Why Did My Pulse Corals Stop Pulsing?

The rhymically pulsing Heteroxenia fuscescens soft coral.

The rhymically pulsing Heteroxenia fuscescens soft coral.

Pulse corals (e.g., Xenia and Heteroxenia spp.) are among the more enigmatic sessile invertebrates. Many hobbyists and non-hobbyists alike find their rhythmic, hypnotic pulsing behavior fascinating and relaxing to observe, but precisely why they pulse the way they do has long been a source of befuddlement.

We know the pulsing isn’t related to prey capture because pulse corals are sustained via the symbiotic zooxanthellae residing in their tissues as well as the direct absorption of dissolved nutrients from the water, not by the oral ingestion of planktonic organisms. So what’s the purpose of pulsing continuously?

The intriguing results of a recent study conducted on Heteroxenia fuscescens by researchers at the Hebrew University of Jerusalem and the Technion-Israel Institute of Technology may finally shed light on the mystery. The study essentially found (and I’m grossly oversimplifying this, so I would advise reading more about the actual study in the April 2013 issue of PNAS) that the pulsing action creates an upward water flow that facilitates optimum gas exchange, thereby enhancing the rate of photosynthesis of the zooxanthellae, and more efficiently mixes the water and dissolved nutrients around the colony.

Whatever the definitive explanation for why pulse corals pulse, equally mysterious is why these corals sometimes slow or cease their pulsing action for no readily apparent reason—an occurrence very commonly observed in captive colonies.

What are hobbyists to make of this? Well, again, the jury is out on why pulse corals sometimes stop pulsing, but several possibilities have been conjectured. Among them:

The need for iodine supplementation

Pulsing xenia coral frag

Pulsing xenia coral frag

Over the years, various sources have suggested that regular iodine supplementation is necessary to keep pulse corals pulsing. That has not been my experience. The pulsing xenia colony I’ve had in my 75-gallon tank since around 2000 hasn’t received iodine supplementation in at least a decade and, as I mentioned in my recent “Corals Gone Wild” post, it has overgrown much of the back pane of the tank. It has also pulsed fairly predictably and vigorously for most of the time I’ve had it.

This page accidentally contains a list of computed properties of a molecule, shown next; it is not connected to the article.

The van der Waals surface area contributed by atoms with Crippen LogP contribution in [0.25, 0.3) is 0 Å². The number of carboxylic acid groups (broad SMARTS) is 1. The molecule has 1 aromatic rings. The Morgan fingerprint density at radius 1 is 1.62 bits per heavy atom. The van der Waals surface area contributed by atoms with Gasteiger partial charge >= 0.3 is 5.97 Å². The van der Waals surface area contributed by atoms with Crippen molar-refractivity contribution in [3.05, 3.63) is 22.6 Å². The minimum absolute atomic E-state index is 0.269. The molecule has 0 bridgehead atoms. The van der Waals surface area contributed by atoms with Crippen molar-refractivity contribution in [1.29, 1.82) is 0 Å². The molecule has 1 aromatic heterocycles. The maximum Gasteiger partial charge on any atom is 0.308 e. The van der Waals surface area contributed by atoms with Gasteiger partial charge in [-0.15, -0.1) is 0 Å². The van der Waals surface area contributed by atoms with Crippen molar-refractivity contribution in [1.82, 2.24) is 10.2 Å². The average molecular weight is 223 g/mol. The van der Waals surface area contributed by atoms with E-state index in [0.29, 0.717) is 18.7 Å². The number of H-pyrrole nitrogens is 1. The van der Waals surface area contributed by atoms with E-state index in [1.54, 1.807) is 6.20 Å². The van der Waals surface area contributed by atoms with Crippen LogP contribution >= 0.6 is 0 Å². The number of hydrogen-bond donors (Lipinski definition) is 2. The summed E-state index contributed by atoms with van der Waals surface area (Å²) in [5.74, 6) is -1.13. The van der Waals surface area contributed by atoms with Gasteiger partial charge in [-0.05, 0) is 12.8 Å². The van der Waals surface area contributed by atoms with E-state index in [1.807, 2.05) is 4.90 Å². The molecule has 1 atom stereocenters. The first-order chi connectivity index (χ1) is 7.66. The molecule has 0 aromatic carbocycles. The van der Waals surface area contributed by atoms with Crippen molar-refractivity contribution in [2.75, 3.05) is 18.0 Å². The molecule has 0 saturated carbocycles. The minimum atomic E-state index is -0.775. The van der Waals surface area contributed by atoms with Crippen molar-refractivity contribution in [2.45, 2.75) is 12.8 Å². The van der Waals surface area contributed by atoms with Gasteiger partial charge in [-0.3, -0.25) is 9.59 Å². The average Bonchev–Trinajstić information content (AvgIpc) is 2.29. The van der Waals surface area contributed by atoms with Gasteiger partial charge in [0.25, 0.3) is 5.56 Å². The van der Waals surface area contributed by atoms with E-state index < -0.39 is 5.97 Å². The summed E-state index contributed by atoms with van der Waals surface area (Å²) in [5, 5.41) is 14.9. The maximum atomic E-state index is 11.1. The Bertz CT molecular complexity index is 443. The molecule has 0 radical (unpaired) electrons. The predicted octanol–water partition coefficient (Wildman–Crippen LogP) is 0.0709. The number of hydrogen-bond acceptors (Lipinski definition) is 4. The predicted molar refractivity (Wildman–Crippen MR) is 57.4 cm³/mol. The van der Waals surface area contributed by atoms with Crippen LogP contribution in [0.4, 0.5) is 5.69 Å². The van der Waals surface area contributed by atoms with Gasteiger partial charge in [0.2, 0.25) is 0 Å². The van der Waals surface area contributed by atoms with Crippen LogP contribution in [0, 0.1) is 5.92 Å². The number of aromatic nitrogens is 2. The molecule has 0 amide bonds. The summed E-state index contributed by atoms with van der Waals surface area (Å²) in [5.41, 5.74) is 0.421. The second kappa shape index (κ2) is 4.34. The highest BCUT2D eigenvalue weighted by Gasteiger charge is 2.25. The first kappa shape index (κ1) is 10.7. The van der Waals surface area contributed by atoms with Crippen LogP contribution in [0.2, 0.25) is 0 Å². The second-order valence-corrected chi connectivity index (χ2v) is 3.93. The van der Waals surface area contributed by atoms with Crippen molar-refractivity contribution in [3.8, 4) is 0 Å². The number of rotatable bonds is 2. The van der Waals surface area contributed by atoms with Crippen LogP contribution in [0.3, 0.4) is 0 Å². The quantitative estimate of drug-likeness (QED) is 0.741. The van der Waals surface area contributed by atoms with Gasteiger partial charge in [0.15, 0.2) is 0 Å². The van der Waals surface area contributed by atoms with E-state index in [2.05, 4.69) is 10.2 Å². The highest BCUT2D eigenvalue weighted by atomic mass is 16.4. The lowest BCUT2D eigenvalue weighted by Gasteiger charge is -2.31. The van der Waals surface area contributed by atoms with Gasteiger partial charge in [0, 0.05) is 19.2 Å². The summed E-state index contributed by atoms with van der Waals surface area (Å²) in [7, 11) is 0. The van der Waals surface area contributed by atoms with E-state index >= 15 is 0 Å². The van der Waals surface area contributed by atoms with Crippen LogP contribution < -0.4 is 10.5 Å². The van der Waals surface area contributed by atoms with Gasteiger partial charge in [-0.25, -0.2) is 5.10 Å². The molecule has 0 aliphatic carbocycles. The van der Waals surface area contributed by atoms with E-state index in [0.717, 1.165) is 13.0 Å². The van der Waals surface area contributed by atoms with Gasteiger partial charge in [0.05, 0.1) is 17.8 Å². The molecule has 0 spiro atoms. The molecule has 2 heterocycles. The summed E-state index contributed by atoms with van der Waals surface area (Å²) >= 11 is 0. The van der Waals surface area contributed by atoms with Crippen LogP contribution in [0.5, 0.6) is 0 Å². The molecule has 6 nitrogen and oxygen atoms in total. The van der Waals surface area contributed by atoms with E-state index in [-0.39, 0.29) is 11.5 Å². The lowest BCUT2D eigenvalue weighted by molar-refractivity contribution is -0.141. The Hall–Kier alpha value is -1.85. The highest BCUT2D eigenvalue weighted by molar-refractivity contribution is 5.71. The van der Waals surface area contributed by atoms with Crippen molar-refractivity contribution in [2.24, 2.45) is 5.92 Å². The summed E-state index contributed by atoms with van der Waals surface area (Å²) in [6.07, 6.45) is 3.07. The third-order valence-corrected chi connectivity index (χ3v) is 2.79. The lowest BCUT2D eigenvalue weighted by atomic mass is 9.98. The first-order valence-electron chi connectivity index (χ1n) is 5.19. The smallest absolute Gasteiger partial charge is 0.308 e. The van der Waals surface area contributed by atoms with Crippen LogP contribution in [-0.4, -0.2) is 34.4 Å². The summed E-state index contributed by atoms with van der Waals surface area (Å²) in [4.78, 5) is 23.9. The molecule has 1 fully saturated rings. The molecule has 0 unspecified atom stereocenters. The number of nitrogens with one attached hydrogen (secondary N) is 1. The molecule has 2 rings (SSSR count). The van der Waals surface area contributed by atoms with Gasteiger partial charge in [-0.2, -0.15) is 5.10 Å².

Falling pH

In his Book of Coral Propagation: Reef Gardening for Aquarists (Reading Trees Publications, 2007), Anthony Calfo relates that Xenia elongata pulse corals in his greenhouse would abruptly and predictably stop pulsing en masse whenever the pH fell below 8.3. I can’t speak to this from personal experience, but it’s certainly a possibility worth exploring.

Declining light levels

Anecdotally speaking, I can attest to declining light levels as a possible cause. Over the many years I’ve kept these corals, I have noted that they tend to pulse more slowly and with diminished vigor under less-intense lighting schemes or under aging lamps that are overdue for replacement. Under newer metal halide lamps, on the other hand, their growth is positively explosive and they pulse with gusto.

Inadequate or overly intense current

Some hobbyists have noted a correlation between inadequate or overly intense water movement and the cessation of pulsing in xeniid corals. From my experience, these corals will thrive and pulse when provided low to moderate, non-laminar water flow. They won’t tolerate being blasted with a straight-line current, however.

Whether one of these factors, a combination thereof, or some other issue not mentioned here is the reason pulse corals sometimes stop pulsing, it’s important to note that the cessation of pulsing is not necessarily a sign of ill health in xeniid corals. As long as conditions are favorable, they’ll continue reproducing in your tank nonetheless. And, oftentimes, pulsing resumes at some point in the future—just as mysteriously as it stopped.

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About Jeff Kurtz

Jeff Kurtz is the Co-founder/Editor of Saltwater Smarts, former Senior Consulting Editor for Tropical Fish Hobbyist Magazine, and the aquarist formerly known as “The Salt Creep.” He has been an aquarium hobbyist for over 30 years and is an avid scuba diver.

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